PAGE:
Exclusive: Putin-linked think tank drew up plan to sway 2016 U.S. election – documents

 

(THIS ARTICLE IS COURTESY OF REUTERS NEWS AGENCY)

Exclusive: Putin-linked think tank drew up plan to sway 2016 U.S. election – documents

By Ned Parker, Jonathan Landay and John Walcott | WASHINGTON

A Russian government think tank controlled by Vladimir Putin developed a plan to swing the 2016 U.S. presidential election to Donald Trump and undermine voters’ faith in the American electoral system, three current and four former U.S. officials told Reuters.

They described two confidential documents from the think tank as providing the framework and rationale for what U.S. intelligence agencies have concluded was an intensive effort by Russia to interfere with the Nov. 8 election. U.S. intelligence officials acquired the documents, which were prepared by the Moscow-based Russian Institute for Strategic Studies [en.riss.ru/], after the election.

The institute is run by retired senior Russian foreign intelligence officials appointed by Putin’s office.

The first Russian institute document was a strategy paper written last June that circulated at the highest levels of the Russian government but was not addressed to any specific individuals.

It recommended the Kremlin launch a propaganda campaign on social media and Russian state-backed global news outlets to encourage U.S. voters to elect a president who would take a softer line toward Russia than the administration of then-President Barack Obama, the seven officials said.

A second institute document, drafted in October and distributed in the same way, warned that Democratic presidential candidate Hillary Clinton was likely to win the election. For that reason, it argued, it was better for Russia to end its pro-Trump propaganda and instead intensify its messaging about voter fraud to undermine the U.S. electoral system’s legitimacy and damage Clinton’s reputation in an effort to undermine her presidency, the seven officials said.

The current and former U.S. officials spoke on the condition of anonymity due to the Russian documents’ classified status. They declined to discuss how the United States obtained them. U.S. intelligence agencies also declined to comment on them.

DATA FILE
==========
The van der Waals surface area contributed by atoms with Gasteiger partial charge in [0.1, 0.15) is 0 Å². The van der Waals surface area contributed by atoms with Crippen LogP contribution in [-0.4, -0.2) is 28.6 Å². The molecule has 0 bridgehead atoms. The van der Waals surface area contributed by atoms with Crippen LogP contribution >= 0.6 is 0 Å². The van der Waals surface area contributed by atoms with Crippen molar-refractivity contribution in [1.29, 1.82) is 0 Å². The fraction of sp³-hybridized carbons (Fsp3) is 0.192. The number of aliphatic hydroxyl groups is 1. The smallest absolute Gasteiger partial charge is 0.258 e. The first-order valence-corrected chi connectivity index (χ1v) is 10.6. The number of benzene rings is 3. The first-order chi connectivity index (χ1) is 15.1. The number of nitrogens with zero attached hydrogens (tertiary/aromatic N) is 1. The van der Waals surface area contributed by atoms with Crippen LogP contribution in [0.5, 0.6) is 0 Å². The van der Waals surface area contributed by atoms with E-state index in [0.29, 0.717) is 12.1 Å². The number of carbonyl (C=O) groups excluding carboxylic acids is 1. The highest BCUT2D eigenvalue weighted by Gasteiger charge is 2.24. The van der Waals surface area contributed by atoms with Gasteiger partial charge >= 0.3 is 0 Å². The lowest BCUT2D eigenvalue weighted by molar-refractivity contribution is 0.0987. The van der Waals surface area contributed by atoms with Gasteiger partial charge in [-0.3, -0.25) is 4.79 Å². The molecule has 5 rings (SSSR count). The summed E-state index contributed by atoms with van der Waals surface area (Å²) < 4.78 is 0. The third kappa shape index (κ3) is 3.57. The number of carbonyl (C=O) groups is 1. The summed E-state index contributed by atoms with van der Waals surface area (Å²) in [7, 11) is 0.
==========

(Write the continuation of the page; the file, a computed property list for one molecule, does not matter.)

Putin has denied interfering in the U.S. election. Putin’s spokesman and the Russian institute did not respond to requests for comment.

The documents were central to the Obama administration’s conclusion that Russia mounted a “fake news” campaign and launched cyber attacks against Democratic Party groups and Clinton’s campaign, the current and former officials said.

“Putin had the objective in mind all along, and he asked the institute to draw him a road map,” said one of the sources, a former senior U.S. intelligence official.

Trump has said Russia’s activities had no impact on the outcome of the race. Ongoing congressional and FBI investigations into Russian interference have so far produced no public evidence that Trump associates colluded with the Russian effort to change the outcome of the election.

Four of the officials said the approach outlined in the June strategy paper was a broadening of an effort the Putin administration launched in March 2016. That month the Kremlin instructed state-backed media outlets, including international platforms Russia Today and Sputnik news agency, to start producing positive reports on Trump’s quest for the U.S. presidency, the officials said.